6 Answers 6

"Certification" programs are very different than more traditional forms of education, such as advance high school classes or college courses. They emphasize specific, narrow fields of study over broad, fundamental understanding, as well as favor rapidity over thoroughness. Such courses generally teach you one specific system in detail, such as a particular network protocol, or a certain company's proprietary system. They have their uses if you really want a job that requires that very specific skill, or otherwise want a boost in that area for some reason. However, they are not a substitute for a more in-depth education.

Programming is a science where you need to know the fundamentals. You may THINK you don't - you may think they you know everything you need to know in order to be practical and able in a rather short time - but this is a dangerous illusion, and it is common. Basic programming necessary to do basic things is actually very fast and easy to learn - good programming, however, requires intimate knowledge on the subject. In college, the first semester or two will teach you programming, and the other seven or eight will teach you how to use it appropriately.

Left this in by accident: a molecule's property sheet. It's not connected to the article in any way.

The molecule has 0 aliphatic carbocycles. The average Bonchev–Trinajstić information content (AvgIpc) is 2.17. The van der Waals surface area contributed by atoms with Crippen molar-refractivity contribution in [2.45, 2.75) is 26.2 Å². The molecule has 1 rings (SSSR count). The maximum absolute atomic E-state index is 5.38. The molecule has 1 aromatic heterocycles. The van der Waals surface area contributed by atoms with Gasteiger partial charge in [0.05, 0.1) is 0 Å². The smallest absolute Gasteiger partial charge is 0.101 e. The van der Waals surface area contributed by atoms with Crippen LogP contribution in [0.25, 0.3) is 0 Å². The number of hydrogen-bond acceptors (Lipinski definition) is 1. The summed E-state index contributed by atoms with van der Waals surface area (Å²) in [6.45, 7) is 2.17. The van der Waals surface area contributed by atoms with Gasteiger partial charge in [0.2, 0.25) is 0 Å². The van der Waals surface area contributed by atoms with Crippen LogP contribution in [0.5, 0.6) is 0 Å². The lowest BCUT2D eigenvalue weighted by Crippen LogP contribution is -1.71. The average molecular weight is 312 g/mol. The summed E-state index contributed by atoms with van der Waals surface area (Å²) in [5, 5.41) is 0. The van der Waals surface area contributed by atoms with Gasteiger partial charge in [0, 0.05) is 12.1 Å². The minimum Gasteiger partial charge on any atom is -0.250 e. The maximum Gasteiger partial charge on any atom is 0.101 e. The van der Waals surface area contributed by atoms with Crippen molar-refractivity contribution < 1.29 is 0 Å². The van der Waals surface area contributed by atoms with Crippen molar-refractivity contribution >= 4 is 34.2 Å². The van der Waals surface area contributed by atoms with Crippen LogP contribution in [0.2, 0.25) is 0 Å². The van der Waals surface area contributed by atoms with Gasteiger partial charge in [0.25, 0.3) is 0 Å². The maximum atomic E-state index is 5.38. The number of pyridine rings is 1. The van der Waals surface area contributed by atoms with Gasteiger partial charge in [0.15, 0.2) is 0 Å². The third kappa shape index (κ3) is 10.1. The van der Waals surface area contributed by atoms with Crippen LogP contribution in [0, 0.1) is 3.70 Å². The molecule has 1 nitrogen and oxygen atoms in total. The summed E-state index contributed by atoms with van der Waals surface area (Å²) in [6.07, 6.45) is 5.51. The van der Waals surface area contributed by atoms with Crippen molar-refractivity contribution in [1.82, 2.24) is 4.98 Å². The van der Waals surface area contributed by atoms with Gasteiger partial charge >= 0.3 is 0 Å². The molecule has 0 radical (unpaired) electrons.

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+1… but the essence of programming is intuitive enough that what's "taught" in the first semester or two, or indeed with a programming certificate, has more to do with discovering one's latent creative ability than imparting any knowledge. Curricula that spend too much time on "practical" work are likely to be pabulum. A self-motivated student like the OP doesn't need that. –  Potatoswatter Jan 18 '13 at 8:40
    
Some of them doesn't even "educate" anything, they just test if you know something in a specific field. –  K.. Jan 18 '13 at 9:51

If you know how to study, then you can learn to program from your own motivation.

Skipping a university degree would be a huge mistake. I taught myself to program in my early teens and started getting paid when I was 16. (That was a valuable, if sometimes painful, experience.) In university, I wasn't interested in taking redundant classes. I signed up for Computer Engineering, skipped the programming classes by taking the final exams for "proficiency credit," and graduated early. That left electrical engineering courses, which were fascinating but I haven't put to as much use, and general education/distribution requirements, which are incredibly insightful and valuable in life if you pick good ones.

So from my experience, my advice is this: